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Crossed-dipole Antenna Element

Another antenna that produces polarized radiation is the crossed-dipole antenna, created by using the phased.CrossedDipoleAntennaElement System object™.

You can use a cross-dipole antenna to generate circularly-polarized radiation. The crossed-dipole antenna consists of two identical but orthogonal short-dipole antennas that are phased 90° apart. A diagram of the crossed dipole antenna appears in the following figure. The electric field created by a crossed-dipole antenna constructed from a y-directed short dipole and a z-directed short dipole has the form

Er=0EH=iZ0IL2λcosazeikrrEV=iZ0IL2λ(sinelsinaz + icosel)eikrr

The polarization ratio EV/EH, when evaluated along the x-axis, is just –i which means that the polarization is exactly RHCP along the x-axis. It is predominantly RHCP when the observation point is close to the x-axis. Moving away from the x-axis, the field becomes a mixture of LHCP and RHCP polarizations. Along the –x-axis, the field is LHCP polarized. The figure illustrates, for a point near the x, that the field is primarily RHCP.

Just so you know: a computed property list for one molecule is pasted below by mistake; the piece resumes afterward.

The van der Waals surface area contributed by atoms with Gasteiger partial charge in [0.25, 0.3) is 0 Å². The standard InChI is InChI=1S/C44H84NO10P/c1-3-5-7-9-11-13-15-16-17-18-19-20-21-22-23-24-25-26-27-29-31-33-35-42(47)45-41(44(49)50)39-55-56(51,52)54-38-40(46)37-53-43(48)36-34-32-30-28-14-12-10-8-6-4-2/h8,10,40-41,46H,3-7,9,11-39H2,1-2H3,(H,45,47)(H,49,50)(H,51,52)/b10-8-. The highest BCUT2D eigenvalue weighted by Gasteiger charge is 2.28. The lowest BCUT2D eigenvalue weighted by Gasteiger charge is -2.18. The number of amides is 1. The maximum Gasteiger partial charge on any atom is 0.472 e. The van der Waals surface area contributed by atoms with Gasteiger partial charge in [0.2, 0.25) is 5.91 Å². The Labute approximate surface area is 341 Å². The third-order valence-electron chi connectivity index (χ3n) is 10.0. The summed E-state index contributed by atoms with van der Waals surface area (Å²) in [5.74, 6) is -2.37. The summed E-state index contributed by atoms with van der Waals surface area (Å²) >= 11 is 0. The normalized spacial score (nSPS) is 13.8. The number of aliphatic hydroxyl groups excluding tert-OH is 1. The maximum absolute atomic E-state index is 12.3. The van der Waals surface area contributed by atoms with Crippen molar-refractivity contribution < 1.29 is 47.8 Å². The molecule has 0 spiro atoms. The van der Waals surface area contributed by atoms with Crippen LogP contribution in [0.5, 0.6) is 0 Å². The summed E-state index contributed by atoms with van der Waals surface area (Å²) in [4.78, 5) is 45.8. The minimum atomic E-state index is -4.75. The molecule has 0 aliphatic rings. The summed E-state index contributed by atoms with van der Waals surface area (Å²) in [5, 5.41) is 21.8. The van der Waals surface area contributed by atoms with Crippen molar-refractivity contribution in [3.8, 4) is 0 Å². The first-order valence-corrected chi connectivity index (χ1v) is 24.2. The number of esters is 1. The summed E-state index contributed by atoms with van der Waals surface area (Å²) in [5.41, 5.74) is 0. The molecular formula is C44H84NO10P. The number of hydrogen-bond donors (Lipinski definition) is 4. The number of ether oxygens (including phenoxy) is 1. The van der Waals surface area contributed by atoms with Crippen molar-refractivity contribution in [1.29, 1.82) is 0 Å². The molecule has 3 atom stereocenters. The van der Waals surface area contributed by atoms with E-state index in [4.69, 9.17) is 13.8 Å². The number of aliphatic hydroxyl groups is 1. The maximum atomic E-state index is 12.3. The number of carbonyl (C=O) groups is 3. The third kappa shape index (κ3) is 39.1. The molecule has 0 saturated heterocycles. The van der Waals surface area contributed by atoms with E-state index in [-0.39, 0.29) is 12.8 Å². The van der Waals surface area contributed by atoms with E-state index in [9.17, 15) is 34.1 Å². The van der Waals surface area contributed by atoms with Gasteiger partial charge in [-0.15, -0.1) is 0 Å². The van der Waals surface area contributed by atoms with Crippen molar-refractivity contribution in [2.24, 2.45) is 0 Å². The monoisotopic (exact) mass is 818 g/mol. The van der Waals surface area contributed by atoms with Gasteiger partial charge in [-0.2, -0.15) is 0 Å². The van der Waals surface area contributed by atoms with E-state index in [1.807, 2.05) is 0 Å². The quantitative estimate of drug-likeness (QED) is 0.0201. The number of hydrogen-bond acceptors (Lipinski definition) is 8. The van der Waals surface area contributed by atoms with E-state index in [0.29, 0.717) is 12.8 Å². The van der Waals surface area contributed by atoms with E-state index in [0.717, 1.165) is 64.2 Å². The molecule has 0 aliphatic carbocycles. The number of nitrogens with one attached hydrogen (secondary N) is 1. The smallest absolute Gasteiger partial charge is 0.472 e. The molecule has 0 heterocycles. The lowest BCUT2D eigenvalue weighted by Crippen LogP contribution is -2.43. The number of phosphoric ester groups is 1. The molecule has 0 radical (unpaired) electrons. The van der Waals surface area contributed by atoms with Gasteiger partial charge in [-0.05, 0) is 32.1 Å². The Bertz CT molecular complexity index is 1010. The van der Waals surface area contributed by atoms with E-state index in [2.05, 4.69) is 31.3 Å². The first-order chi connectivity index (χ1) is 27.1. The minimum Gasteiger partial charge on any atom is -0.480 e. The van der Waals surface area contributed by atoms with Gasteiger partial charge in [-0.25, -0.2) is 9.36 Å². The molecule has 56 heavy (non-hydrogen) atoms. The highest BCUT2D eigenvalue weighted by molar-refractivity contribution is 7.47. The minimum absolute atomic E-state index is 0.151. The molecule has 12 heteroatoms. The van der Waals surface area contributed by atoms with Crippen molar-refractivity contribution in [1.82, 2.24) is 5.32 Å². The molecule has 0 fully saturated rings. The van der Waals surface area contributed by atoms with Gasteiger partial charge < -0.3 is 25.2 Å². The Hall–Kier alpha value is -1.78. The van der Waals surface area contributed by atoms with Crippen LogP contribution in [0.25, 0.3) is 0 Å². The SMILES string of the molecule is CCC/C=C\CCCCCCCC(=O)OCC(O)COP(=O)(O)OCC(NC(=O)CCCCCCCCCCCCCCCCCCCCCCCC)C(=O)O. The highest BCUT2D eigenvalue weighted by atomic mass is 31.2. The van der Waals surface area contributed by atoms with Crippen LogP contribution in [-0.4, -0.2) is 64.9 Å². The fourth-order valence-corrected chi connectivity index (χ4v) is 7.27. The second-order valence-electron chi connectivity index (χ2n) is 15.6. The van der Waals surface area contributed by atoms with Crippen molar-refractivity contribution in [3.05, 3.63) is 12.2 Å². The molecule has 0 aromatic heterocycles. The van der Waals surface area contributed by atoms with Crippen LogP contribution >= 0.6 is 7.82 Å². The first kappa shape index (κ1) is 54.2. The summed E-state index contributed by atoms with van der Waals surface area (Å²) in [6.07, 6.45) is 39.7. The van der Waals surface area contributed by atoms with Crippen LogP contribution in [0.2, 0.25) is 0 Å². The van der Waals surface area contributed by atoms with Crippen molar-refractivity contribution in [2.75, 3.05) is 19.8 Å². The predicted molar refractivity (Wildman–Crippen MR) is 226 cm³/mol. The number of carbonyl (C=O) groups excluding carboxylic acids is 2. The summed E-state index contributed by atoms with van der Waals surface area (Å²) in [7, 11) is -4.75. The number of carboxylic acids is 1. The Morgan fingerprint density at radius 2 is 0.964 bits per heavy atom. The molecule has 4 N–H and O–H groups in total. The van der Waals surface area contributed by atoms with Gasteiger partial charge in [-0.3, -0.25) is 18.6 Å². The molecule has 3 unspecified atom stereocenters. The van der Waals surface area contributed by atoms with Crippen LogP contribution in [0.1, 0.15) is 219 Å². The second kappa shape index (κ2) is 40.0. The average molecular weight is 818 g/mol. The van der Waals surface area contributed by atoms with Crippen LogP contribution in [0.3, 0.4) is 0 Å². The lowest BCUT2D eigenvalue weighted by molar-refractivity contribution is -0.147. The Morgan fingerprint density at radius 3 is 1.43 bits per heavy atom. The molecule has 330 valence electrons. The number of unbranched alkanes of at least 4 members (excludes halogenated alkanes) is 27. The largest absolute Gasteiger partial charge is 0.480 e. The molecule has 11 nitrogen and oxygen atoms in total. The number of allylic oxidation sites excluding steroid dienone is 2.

LHCP and RHCP Polarization Components

This example plots the right-hand and left-hand circular polarization components of fields generated by a crossed-dipole antenna at 1.5 GHz. You can see how the circular polarization changes from pure RHCP at 0 degrees azimuth angle to pure LHCP at 180 degrees azimuth angle, both at 0 degrees elevation angle.

Create the phased.CrossedDipoleAntennaElement object.

fc = 1.5e9;
antenna = phased.CrossedDipoleAntennaElement('FrequencyRange',[1,2]*1e9);

Compute the left-handed and right-handed circular polarization components from the antenna response.

az = [-180:180];
el = zeros(size(az));
resp = antenna(fc,[az;el]);
cfv = pol2circpol([resp.H.';resp.V.']);
clhp = cfv(1,:);
crhp = cfv(2,:);

Plot both circular polarization components at 0 degrees elevation.

hold on
title('LHCP and RHCP vs Azimuth Angle')
hold off